iSchool awarded best paper and note honorable mentions at CHI

iSchool Associate Professor Wanda Pratt and Ph.D. candidate Jeff Huang, and their colleagues, won Best Paper Honorable Mentions Award for the CHI 2013 conference and Associate Professor Jacob Wobbrock won Best Note Honorable Mention. Of the nearly 2000 papers submitted to CHI this year, these papers were among the less than 5% of submissions to receive this designation.

  • Best Paper Honorable Mention: Mastering the Art of War: How Patterns of Gameplay Influence Skill in Halo, by  J. Huang (Univ. of Washington, USA), T. Zimmermann (Microsoft Research, USA), N. Nagapan (Microsoft Research, USA), C. Harrison (Microsoft, USA) and B. Phillips (Microsoft, USA). Abstract: We look at patterns of skill through large-scale gameplay analysis and player surveys to identify how different factors (play intensity, skill change over time, demographics, breaks, and prior games played) affect players' skill in Halo.
  • Best Paper Honorable Mention: Health Vlogger-Viewer Interaction in Chronic Illness Management, by L. Liu (Univ. of Washington, USA), J. Huh (Univ. of Washington, USA), T. Neogi (Univ. of Washington, USA), K. Inkpen (Microsoft Research, USA), W. Pratt (Univ. of Washington, USA). Abstract: Health video blogs (vlogs) allow individuals with chronic illnesses to share their stories, experiences, and knowledge with the general public. Furthermore, health vlogs help in creating a connection between the vlogger and the viewers. In this work, we present a qualitative study examining the various methods that health vloggers use to establish a connection with their viewers. We found that vloggers used genres to express specific messages to their viewers while using the uniqueness of video to establish a deeper connection with their viewers. Health vloggers also explicitly sought interaction with their viewers. Based on these results, we present design implications to help facilitate and build sustainable communities for vloggers.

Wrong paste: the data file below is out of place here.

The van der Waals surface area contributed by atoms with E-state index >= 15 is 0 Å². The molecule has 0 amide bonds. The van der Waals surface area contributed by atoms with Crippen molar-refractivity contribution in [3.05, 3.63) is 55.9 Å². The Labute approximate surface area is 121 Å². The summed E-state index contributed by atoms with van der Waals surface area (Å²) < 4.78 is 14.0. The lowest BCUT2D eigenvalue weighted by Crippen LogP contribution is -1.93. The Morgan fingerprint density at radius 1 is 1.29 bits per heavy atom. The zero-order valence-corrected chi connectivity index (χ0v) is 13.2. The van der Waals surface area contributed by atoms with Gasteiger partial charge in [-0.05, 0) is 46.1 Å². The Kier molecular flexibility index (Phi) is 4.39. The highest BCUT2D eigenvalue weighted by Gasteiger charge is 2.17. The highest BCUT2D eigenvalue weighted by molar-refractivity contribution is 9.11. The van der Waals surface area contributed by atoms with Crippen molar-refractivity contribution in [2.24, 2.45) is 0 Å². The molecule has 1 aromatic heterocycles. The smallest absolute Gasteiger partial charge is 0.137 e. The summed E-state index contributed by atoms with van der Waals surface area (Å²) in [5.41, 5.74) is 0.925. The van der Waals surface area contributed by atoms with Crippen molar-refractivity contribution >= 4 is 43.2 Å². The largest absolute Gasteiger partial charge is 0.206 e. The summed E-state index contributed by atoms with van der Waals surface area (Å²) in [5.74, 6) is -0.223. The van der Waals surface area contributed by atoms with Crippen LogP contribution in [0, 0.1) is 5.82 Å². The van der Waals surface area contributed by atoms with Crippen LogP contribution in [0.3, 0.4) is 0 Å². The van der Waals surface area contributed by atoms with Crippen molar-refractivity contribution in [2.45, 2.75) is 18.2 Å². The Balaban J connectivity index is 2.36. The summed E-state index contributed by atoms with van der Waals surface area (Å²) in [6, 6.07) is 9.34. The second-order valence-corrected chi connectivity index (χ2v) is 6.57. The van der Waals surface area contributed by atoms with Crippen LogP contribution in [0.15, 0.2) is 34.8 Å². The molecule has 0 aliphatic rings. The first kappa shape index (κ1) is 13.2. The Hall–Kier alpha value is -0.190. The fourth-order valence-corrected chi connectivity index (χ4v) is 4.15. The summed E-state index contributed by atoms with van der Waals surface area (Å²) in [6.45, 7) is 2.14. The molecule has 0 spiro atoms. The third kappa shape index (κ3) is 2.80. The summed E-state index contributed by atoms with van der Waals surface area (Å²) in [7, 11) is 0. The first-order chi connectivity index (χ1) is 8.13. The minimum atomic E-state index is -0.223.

• Best Note Honorable Mention: Age-Related Differences in Performance with Touchscreens Compared to Traditional Mouse Input by L. Findlater (Univ. of Maryland, USA)J. Froehlich (Univ. of Maryland, USA)K. Fattal (Univ. of Maryland, USA)J. Wobbrock (Univ. of Washington, USA)T. Dastyar (Univ. of Maryland, USA). Abstract: We compared performance of older and younger adults on a range of desktop and touchscreen tasks. The touchscreen reduced the performance gap between the two groups relative to the desktop.
  • Innovative Game Design: Ph.D. candidate Gifford Cheung in a finalist in the Student Game Design Competition

In addition to current iSchool faculty and students, Ph.D. alumnus Pedja K. Alasnja won an award for his paper:

  • Mind the Theoretical Gap: Interpreting, Using, and Developing Behavioral Theory in HCI Research, by E. Hekler, P. Klasnja, J. Froehlich, M. Buman. Abstract: Are you trying to use behavioral theory in your work? Our paper will help by providing a context and organizing framework for interpreting, using, and developing behavioral theory.

As reported on the CHI conference website, the ACM SIGCHI Conference on Human Factors in Computing Systems is the premier international conference on human-computer interaction. CHI 2013 is about changing perspectives: we draw from the constantly changing perspectives of the diverse CHI community and beyond, but we also change perspectives, offering new visions of people interacting with technology. The conference is multidisciplinary, drawing from science, engineering and design, with contributions from research and industry in 15 different venues. CHI brings together students and experts from over 60 countries, representing different cultures and different application areas, whose diverse perspectives influence each other.

Read the complete list of CHI awards